This border blaster station is unfair competition to Canadian radio stations serving the same East Asian market in metro Vancouver since KRPI’s programming content and advertising, directed to Canadians, can subvert the Canadian Broadcasting Act.

FCC demands high standards of truthfulness and candor as well as of character. This bad antenna location violates the FCC code for the allowable nearby population density. The proposal violates engineering ethics on protecting people from harm. These violations should invalidate the application for the renewal of the KRPI license.

We’ve won two rounds on height restriction, first with the hearing examiner and then with Whatcom County Council. But BBCBI is appealing the decision to the Washington Superior Court in Skagit County. We have great attorneys representing us but this fight is becoming very expensive. Please consider sending a check to: PRTA-FTT, P.O. Box 158, Point Roberts, WA, 98281 or go to notowers.webs.com and select the “donate” button. There’s a big fundraising event, the Delta Lifestyle Art and Travel Auction on June 7, 1–5 p.m., at Harris Barn in Ladner. Save the date and if you have an objet d’art or a travel package you would like to donate, it would be greatly appreciated. You may contact us at: lrwilk@telus.net or call Lois Wilkinson at 604/943-1821.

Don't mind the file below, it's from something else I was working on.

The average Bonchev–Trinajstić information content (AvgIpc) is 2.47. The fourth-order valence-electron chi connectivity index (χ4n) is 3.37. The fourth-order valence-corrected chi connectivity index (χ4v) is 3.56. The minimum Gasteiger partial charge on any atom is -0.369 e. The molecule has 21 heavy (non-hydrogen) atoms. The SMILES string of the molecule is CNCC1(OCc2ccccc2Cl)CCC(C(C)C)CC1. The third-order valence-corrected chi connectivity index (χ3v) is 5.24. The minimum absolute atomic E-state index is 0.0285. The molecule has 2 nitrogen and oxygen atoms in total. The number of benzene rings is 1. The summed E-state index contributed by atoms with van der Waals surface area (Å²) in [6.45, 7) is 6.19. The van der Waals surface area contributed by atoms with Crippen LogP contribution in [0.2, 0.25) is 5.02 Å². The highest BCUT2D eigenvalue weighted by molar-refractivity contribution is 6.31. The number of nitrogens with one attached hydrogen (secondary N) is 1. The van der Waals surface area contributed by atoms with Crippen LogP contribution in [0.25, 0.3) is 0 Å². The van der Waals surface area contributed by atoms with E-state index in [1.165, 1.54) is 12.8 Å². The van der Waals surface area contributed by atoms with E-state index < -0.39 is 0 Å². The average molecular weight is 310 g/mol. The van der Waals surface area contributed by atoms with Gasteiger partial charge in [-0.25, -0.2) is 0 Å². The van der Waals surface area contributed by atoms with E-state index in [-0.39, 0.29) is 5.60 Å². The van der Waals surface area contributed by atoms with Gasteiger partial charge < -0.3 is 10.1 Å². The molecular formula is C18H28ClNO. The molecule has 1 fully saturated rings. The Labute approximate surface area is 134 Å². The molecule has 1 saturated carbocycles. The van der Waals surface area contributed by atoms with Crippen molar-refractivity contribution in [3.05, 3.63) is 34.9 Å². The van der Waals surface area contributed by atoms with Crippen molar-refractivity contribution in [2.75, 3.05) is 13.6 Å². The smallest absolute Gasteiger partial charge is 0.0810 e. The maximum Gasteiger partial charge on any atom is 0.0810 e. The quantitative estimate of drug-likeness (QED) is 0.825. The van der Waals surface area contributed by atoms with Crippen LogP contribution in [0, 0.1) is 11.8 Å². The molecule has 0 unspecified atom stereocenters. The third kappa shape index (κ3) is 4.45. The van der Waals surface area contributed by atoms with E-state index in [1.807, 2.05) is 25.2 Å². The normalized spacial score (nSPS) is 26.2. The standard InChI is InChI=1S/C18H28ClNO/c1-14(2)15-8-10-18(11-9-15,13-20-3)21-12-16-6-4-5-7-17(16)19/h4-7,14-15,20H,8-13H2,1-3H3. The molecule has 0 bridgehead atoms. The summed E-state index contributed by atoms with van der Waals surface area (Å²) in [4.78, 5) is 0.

Jim Ronback and Steve Wolff

Tsawwassen and Point Roberts

The Editor:

Regarding the letter about workers receiving $15 an hour: writer Harold “Tom” Thomson has not learned from history. His arguments are the same ones used to defend slavery.

The present minimum wage represents economic slavery. A person working full time must be able to live above the poverty level, which is currently not the case.

In the last century Henry Ford doubled the wages of his employees, much to the chagrin of his fellow industrialists. His employees could then afford to buy the cars they built.

Pushing wages down does nothing for the economy but increase the misery.

Larry Talson

Point Roberts

The Editor: